Income Elasticity of Demand

What it is:

Income elasticity of demand is a measure of how much demand for a good/service changes relative to a change in income, with all other factors remaining the same.

How it works/Example:

The formula for income elasticity is:

Income Elasticity = (% change in quantity demanded) / (% change in income)

An example of a product with positive income elasticity could be Ferraris. Let's say the economy is booming and everyone's income rises by 400%. Because people have extra money, the quantity of Ferraris demanded increases by 15%.

We can use the formula to figure out the income elasticity for this Italian sports car:

Income Elasticity = 15% / 400% = 0.0375

An example of a good with negative income elasticity could be cheap shoes. Let's again assume the economy is doing well and everyone's income rises by 30%. Because people have extra money and can afford nicer shoes, the quantity of cheap shoes demanded decreases by 10%.

The income elasticity of cheap shoes is:

Income Elasticity = -10% / 30% = -0.33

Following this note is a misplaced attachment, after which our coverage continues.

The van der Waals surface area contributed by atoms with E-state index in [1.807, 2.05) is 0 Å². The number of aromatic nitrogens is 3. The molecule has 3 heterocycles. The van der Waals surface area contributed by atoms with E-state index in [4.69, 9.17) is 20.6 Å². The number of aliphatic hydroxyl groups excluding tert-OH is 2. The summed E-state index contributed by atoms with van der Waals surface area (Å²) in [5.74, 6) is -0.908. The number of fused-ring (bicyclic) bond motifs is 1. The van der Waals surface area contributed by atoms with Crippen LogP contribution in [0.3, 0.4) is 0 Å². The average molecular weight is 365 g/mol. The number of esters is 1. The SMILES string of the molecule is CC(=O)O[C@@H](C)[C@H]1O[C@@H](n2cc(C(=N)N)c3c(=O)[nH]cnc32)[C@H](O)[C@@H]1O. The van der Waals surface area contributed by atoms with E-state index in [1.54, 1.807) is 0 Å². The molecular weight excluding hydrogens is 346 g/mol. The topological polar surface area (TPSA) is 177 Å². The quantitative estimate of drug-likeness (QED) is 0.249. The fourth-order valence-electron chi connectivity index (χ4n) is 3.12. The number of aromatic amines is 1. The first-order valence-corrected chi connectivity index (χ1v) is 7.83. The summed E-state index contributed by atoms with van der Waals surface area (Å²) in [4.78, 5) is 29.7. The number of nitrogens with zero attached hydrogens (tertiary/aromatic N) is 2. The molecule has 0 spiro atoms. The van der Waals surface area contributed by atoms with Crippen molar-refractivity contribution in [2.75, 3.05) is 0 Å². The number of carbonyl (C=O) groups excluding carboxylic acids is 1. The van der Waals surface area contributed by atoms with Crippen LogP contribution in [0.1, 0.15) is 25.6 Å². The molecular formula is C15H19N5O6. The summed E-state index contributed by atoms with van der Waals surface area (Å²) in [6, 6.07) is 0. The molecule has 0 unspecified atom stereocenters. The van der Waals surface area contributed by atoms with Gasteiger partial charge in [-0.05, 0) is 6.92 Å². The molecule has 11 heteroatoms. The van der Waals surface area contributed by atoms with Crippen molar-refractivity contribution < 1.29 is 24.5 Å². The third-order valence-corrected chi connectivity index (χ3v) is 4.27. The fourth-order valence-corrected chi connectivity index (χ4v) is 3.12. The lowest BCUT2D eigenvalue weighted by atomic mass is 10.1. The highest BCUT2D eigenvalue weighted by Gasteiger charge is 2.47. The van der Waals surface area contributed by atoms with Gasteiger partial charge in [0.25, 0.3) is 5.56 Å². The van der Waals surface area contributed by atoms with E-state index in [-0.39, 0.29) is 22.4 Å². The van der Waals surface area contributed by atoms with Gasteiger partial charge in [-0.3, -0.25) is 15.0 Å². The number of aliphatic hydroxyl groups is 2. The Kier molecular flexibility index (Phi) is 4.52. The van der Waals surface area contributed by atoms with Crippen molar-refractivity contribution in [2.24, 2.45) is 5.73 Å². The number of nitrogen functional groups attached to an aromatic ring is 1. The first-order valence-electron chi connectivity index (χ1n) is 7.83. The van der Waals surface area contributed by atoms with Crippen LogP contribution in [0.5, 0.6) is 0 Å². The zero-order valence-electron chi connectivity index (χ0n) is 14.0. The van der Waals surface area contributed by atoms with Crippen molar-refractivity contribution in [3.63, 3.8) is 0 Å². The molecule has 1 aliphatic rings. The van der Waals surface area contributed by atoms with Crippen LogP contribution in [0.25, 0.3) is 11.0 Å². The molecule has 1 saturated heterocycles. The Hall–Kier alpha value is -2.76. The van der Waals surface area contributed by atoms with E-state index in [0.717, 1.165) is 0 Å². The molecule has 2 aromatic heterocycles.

Why it Matters:

As an economy grows and expands, people will enjoy a rising income. In most cases, the demand for goods and services is likely to increase as well.

As incomes rise, demand for income elastic goods/services will increase because people will have more money to spend. Income elastic goods include luxuries like airline travel, movies, restaurant meals and automobiles.

As income rises, demand for income inelastic goods/services tends to increase only marginally. Consumer staples like toothpaste and "sin" items like tobacco and alcohol tend to fall into this category.

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Finally, a good/service with negative income elasticity is known as an inferior good. In many parts of the world, bicycles are an inferior good. As income rises, demand for bicycles decreases as people trade up to cars.

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